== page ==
The Truth About Height of Cut

Last month I read some really interesting posts about calibrating height of cut gauges and people wondering how you know if your height of cut setting is correct. What is interesting is that the reason they were asking was because they purchased the IGCEMA RHOC gauge and there was a huge difference in what their standard gauge was reading vs the RHOC.

First off when you calibrate your height of cut gauge it’s not as simple as just sticking some keystock under the dial indicator and measuring it with calipers. It is true that you can check your dial indicator using that method but not your height of cut gauge. The mistake that is being made is that height of cut is determined by the complete length of the bar at the points each roller touches the gauge. The dial indicator is then pushed up to determine height. So if your bar is bent in the middle “like most are” then your height of cut is not correct. The true way to check your gauge is to put the bar itself on a surface plate and see if you can see daylight underneath it. This will tell you if it is off. You can then take feeler gauge and slide under it to determine the amount the gauge is off.

Daylight under a brand new bar.

Daylight under a brand new bar.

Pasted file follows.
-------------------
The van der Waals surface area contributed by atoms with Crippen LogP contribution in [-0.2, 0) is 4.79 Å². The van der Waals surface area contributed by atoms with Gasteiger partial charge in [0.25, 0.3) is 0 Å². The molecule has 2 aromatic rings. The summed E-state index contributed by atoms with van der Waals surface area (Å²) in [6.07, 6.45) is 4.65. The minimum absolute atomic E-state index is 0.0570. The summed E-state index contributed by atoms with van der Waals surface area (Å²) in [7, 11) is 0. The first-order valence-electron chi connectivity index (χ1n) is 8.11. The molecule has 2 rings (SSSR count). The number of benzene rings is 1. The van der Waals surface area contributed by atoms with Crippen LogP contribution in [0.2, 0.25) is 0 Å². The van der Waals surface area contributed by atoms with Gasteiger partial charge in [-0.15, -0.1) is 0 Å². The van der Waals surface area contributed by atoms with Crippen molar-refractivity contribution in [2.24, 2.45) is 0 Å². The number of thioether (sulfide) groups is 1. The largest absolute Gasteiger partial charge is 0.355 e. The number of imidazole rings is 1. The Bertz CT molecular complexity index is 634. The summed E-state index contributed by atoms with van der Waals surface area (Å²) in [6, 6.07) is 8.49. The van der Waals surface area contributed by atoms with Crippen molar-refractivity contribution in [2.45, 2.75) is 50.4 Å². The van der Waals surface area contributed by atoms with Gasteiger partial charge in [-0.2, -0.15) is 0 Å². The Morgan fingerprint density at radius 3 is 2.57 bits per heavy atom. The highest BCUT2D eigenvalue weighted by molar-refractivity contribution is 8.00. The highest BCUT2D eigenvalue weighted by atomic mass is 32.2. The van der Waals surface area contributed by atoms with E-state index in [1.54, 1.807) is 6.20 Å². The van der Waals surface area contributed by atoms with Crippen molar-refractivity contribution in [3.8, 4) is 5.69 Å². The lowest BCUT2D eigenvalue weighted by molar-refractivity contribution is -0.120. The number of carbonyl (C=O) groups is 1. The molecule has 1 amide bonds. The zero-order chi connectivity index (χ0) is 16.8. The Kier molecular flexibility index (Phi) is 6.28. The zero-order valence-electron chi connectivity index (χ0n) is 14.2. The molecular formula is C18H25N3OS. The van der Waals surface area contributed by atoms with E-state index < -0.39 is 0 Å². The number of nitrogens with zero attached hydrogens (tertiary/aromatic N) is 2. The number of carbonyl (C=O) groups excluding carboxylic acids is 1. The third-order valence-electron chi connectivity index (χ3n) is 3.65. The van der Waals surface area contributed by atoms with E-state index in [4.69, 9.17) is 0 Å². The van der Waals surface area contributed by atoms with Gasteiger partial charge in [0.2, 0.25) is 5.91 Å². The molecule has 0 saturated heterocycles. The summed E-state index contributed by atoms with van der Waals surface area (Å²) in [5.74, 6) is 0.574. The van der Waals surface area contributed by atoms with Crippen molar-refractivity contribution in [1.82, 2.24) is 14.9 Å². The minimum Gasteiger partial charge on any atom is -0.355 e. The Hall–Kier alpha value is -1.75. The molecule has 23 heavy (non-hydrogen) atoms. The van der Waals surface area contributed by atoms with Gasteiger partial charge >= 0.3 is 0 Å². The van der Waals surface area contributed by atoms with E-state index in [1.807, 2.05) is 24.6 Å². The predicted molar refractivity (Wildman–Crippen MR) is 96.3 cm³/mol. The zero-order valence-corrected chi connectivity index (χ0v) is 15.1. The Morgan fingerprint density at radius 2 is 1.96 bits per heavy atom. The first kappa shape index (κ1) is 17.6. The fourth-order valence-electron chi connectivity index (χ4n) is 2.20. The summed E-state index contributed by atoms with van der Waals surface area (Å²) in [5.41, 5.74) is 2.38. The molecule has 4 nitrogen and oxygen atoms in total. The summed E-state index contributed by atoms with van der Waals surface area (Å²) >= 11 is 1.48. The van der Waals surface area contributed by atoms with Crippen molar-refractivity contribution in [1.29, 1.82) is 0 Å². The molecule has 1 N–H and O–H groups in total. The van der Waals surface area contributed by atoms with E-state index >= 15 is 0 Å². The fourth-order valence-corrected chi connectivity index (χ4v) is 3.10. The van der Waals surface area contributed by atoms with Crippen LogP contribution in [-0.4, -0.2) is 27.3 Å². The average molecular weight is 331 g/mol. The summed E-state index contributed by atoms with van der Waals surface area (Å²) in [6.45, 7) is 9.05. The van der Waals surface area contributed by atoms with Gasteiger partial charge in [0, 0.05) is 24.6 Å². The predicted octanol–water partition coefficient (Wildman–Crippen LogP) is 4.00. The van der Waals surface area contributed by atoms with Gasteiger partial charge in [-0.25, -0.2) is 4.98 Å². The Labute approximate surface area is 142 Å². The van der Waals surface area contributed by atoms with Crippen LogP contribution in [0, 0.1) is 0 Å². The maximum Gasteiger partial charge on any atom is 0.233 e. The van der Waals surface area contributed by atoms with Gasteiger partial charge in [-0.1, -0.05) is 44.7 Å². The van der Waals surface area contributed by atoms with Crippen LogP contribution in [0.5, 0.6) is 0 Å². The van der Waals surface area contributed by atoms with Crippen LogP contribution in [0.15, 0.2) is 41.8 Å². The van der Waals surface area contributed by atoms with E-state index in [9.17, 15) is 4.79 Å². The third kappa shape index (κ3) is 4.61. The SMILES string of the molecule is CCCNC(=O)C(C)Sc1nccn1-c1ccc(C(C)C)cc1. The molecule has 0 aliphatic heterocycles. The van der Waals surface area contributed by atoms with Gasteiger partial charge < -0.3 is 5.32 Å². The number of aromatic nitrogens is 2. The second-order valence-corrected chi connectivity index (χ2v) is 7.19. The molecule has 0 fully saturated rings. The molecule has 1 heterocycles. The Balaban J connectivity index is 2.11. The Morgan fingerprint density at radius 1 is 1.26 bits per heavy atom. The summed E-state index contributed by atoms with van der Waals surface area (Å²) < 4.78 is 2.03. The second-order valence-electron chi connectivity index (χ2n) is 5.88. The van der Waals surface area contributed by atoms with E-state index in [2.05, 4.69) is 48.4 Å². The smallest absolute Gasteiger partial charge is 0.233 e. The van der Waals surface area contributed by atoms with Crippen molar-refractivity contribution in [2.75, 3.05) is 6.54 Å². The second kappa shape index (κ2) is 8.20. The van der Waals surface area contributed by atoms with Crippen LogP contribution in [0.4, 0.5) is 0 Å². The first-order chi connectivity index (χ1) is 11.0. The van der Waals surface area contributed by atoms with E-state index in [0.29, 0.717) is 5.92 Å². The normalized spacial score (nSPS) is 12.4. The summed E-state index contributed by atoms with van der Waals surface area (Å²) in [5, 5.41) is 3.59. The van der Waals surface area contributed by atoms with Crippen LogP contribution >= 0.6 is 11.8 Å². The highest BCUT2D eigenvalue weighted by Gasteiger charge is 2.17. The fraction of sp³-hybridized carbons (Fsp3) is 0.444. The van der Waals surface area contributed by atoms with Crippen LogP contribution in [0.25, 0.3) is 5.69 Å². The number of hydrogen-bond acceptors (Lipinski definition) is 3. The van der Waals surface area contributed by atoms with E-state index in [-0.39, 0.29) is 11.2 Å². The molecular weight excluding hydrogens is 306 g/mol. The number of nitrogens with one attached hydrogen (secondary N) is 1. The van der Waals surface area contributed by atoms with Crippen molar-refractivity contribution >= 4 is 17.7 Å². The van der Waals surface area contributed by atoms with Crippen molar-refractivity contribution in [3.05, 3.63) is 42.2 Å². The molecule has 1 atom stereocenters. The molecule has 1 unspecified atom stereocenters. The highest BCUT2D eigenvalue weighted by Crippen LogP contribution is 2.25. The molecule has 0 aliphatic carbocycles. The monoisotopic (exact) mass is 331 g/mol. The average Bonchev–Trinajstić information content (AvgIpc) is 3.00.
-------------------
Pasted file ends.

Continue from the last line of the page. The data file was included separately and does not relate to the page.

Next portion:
The truth is that when we are talking about typical single bar height of cut gauges very rarely are 2 exactly the same. Initial reports from users of the RHOC gauge were that some gauge were over .030 deviation from the RHOC. The thing to understand is that this is why we built the gauge! It was not built because we felt that the industry needed another tool. It was because we were addressing a problem that was long overdue to be addressed. The unfortunate part about our industry is as we become more sophisticated as technicians and learn more about what we are doing we are finding flaws in machines and tools that quite simply have been neglected.

I also read posts where statements were made that height of cut doesn’t matter stimp meters and clipping yield do. I really only have one thing to say about that clipping yield is variable based on correct bedknife top angles, grass shield settings and reel RPM. If it is not the same setting on each machine it will differ and as far as the stimp meter goes consistency is what matters when cutting turf at low heights of cut. If you can’t get the same height of cut readings from your height of cut gauge you can’t expect to have consistent stimp meter readings.

Height of Cut Gauge

HOC Gauge Top View

The IGCEMA RHOC gauge will be the only gauge I use in the future and not because the IGCEMA makes it but because I have 3 and no matter which one I use I get the same reading everytime. The take home message is that just because the guy down the street says he is mowing at .090 doesn’t mean its accurate.

To order the RHOC: IGCEMA Pro Shop

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  1. b.j.
    August 09, 15:49 Reply

    good article stephen: well written and to the point.

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